Eric Stine

Hi, Andy. Hi, Paul.

Andy Marsh

Hey, Eric.

Eric Stine

Hey, just interested in talking more.

You mentioned it in your newsletter your priorities for hydrogen, obviously, availability and price certainty key for adoption. I know that you are starting to own more tanks, so you can source hydrogen at the optimal price. But maybe some more details about some potential steps that you can take to achieve your objectives?

Andy Marsh

I think, Colin, you'll see – Eric you’ll see activity in number of different areas.

You mentioned tanks, I think it's – I think you hit on a critical point.

I think that you'll see the announcements where we'll do a longer-term deal for price stability with one of the liquid hydrogen companies.

I think you'll also see Colin that, Plug will take some steps to move closer into the generation business. And I think that at the symposium in mid-September, not the kind of kick the question out, I think part of our presentations will be about the strategic steps we're taking to move deeper into hydrogen, to improve our margins and make sure that cost effective hydrogen is available for our customers.

Eric Stine

Got it. And is that, I mean, fair to say, I think earlier in the year when you talked about the four major announcements something with an industrial gas partner, I believe it was one those four. Is it fair that we should still think about that being the case?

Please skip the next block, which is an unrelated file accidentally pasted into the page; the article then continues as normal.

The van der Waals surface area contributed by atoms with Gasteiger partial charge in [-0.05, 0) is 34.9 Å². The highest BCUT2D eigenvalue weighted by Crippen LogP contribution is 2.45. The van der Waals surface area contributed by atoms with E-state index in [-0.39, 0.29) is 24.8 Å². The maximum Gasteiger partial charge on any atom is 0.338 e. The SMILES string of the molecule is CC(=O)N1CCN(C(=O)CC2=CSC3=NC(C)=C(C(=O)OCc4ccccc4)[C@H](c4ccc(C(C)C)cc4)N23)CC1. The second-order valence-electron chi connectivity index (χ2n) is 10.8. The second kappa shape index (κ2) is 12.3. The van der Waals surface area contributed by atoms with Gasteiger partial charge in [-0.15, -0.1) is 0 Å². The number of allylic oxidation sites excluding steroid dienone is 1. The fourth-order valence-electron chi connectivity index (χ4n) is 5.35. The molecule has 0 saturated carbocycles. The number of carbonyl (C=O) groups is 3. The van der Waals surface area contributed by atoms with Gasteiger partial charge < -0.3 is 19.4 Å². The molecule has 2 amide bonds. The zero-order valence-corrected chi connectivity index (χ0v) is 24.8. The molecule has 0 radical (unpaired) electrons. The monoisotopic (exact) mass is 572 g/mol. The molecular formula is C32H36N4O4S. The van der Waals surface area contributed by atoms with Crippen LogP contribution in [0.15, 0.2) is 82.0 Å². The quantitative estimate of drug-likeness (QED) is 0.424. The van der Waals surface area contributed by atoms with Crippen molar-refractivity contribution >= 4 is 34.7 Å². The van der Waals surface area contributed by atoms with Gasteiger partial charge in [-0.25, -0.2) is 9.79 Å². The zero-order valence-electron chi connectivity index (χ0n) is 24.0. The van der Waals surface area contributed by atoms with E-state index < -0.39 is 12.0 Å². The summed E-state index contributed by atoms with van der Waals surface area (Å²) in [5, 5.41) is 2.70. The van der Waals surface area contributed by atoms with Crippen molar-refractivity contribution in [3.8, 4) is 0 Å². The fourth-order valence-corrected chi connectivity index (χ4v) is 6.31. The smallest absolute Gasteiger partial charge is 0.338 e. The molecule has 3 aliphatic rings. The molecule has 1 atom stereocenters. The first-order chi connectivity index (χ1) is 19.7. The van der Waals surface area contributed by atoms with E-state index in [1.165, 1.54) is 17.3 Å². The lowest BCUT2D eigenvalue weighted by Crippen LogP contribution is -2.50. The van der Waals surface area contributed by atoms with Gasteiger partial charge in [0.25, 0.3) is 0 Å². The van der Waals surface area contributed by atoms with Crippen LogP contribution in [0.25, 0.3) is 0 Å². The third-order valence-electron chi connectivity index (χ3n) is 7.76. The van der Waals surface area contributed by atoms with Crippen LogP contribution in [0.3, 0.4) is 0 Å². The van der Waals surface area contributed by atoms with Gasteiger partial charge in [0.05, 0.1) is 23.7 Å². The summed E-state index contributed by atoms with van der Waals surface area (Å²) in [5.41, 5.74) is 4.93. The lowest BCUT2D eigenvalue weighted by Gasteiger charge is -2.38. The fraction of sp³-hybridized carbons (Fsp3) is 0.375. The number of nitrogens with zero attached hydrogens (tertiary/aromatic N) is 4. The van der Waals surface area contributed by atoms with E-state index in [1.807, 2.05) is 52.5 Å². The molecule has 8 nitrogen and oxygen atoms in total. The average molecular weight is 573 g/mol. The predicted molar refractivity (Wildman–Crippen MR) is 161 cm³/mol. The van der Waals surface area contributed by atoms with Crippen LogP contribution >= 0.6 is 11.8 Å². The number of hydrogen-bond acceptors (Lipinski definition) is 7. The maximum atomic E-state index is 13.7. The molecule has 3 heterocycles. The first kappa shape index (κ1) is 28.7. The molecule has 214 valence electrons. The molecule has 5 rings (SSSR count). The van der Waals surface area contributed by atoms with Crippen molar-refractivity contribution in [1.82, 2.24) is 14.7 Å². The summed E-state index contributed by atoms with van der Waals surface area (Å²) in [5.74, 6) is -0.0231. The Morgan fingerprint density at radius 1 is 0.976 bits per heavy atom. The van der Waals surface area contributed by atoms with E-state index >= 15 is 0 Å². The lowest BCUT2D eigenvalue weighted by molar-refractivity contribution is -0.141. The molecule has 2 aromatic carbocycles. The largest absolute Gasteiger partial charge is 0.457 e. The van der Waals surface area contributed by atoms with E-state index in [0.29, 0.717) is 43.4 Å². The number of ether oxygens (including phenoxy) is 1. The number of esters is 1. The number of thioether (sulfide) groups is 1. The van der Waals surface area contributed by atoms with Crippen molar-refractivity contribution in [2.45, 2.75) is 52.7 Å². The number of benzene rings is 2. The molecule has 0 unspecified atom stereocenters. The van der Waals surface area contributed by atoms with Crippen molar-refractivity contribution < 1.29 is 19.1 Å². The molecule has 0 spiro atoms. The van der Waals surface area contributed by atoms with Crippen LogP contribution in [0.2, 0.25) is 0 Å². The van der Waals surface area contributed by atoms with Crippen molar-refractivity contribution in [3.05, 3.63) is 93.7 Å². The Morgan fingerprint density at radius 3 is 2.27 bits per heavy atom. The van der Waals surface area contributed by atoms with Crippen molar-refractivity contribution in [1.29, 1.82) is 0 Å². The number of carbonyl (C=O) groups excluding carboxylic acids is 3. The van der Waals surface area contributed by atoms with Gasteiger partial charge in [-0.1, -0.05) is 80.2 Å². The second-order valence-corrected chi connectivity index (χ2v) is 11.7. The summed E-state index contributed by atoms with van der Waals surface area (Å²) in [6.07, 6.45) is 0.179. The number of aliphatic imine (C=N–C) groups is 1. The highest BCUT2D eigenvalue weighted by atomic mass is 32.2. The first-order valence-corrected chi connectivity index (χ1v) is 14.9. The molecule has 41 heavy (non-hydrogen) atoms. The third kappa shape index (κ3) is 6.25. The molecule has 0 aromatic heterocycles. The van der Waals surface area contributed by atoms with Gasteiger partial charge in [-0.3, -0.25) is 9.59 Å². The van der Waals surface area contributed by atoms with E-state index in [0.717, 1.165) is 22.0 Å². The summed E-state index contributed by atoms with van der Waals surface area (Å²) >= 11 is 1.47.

Andy Marsh

Yes.

Eric Stine

Okay. And then just related to providing the fuel on the margin side. I mean I know that's an objective to get that to improve that, just maybe steps there or how you think that's trending and what we should look for going forward?

Andy Marsh

Paul, do you want to take how you view it’s trending?

Paul Middleton

Yeah, I think again, there's ebbs and flows, given volatility of timing of events in different dynamics, but you've seen over the last couple of years a continued progression and you're going to continue to see that.

You mentioned earlier, Eric, the tank scenarios as an example, we only own today about 10% of the tanks in out of all of our sites.

However, we've got a program now rolling out, where we're actually replacing over the next year or year and a half in many of those in the field as those programs come up for renewal and we work on refreshers with customers.

And so that's going to have a dramatic impact in our ability to negotiate pricing with our carriers and our fuel supply.

So not to mention all of the efficiency investments that we have made and we continue to make.